TAI CHI CHUAN
Tai Chi Chuan is an ancient form of Self-defense based on the imitation of nature, and was devised as a means of correcting and maintaining the proper balance of the body and mind.
Yang (Yang Cheng Fu)
Wudang (Cheng Tin Hung)
Chen Wing Kwang and Qi Min-Xuan taught Cheng Tin Hung 1930-2005
FIVE TAI CHI CHUAN FAMILIES
There are five main Tai Chi Chuan Families in China:
CHEN: The first family created the original set which was used with sudden force.
YANG: A skilled Martial Artist of the Chen Family, Leung, modified the Style to make it softer, using less force. Yang Style uses large steps and circles
Yang Family Tai Chi Chuan evolved from the Chen Style, to become one of the most popular forms of exercises in all of history.
WU: Wu style was developed from Yang style and uses small circles.
MO and SUN where later created from Yang Style.
All the five different Families share the same Principles and Rules of Tai Chi Chuan.
ORIGIN OF TAI CHI CHUAN:
The Wang chronicles, which are considered Tai Chi Chuan Classics and kept by the Chen Family, prove that the earliest mention of Tai Chi Chuan is from the time of the Tang Dynasty (618 A.D. to 907 A.D.). It is said that soldiers practiced gentle martial arts to integrate into their fighting techniques. These gentler styles are based on the same Tai Chi theories and principles known today.
According to these ancient chronicles, at the end of the Sung Dynasty, a martial system that would later be called, “Tai Chi Chuan” (also called "Shi San Shi" or the thirteen postures), was developed in a Taoist Temple on top of one of the sacred mountains.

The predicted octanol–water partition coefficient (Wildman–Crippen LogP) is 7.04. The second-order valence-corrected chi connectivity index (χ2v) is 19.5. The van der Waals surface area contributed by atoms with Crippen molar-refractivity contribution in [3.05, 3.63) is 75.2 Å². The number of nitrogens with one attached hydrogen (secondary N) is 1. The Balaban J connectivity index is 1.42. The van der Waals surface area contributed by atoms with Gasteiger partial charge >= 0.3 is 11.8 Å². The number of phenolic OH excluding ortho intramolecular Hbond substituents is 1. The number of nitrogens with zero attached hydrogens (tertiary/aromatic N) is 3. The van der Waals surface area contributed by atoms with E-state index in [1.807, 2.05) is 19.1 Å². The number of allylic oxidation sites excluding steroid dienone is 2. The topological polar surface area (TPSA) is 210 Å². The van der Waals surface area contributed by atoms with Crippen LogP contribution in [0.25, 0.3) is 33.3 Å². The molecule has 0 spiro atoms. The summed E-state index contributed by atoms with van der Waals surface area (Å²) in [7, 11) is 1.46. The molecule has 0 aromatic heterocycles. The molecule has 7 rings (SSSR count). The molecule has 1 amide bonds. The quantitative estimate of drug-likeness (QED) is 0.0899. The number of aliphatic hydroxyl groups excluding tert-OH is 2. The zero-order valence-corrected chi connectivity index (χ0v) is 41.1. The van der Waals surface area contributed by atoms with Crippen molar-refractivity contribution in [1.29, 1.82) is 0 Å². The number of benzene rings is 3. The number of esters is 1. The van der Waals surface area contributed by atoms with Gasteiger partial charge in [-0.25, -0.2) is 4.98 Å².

Cheung San Fung is widely credited as the founder of Tai Chi Chuan. He based his principles on the observation of nature: insects being stables in the wind, habits of animals that live long lives, such as turtles and cranes. The difference between Tai Chi and Tai Chi Chuan is that the latter is the name of the Martial Art system.
"The Chinese believe that, at the beginning of the Universe, there was only empty darkness. The Universe was begotten from this emptiness.", Commission of ancient Chinese.
According to Tai Chi Chuan theory derived from I-Ching, the Genesis of the universe is based on two forces: Yin and Yang. These forces act as opposites, but are actually complementary; together, they form a Unity.
"The Tai Chi Chuan encompasses this Yin/Yang duality through all of its movements: Opening and Closing of arms and legs; the Void and Substance of footsteps; the transfer of weight from one leg to the other. All of the movements are continuous and flowing like water running in a river. The
postures remain supple to avoid tension in the body and to allow energy to flow." (1)
These principles obey the definition of classic, traditional Tai Chi Chuan.
It may be said that Tai Chi Chuan is one of the best means of preventing disease, improving health, and relaxing both body and mind.
1. Cheng, Tin Hung. Tai Chi Transcendent Art, The Hong Kong Tai Chi Association Press Hong Kong, 1976. (only available in Chinese)
2 . China Continue Education United Institute Beijing Herbal Medicine Acupuncture
Institute Training Center of National Administration of Medicine
3 . Kuo Lien-Ying. The T’ai Chi Boxing Chronicles. Ref. Wang chronicles, Chant of Tai Chi. (North Atlantic Books, 1994.
4. The I Ching or Book of Changes, Richard Wilhelm
5. The Yellow Emperor's Classic of Medicine: A New Translation of the Neijing Suwen with Commentary, Maoshing Ni
6 . The Eight Extraordinary Qi Vessels. Yang, Jwing-Ming. (Freedom Quest Inc. 1998)
7 . The Twelve Prinary Qi Channels. Yang, Jwing-Ming. (Freedom Quest Inc. 1998)
8 . Wand Peisheng & Zeng Weqi. Taijiquan. (Morning Glory Publishers, Beijong 1983)
9 . Yang Chen Fu
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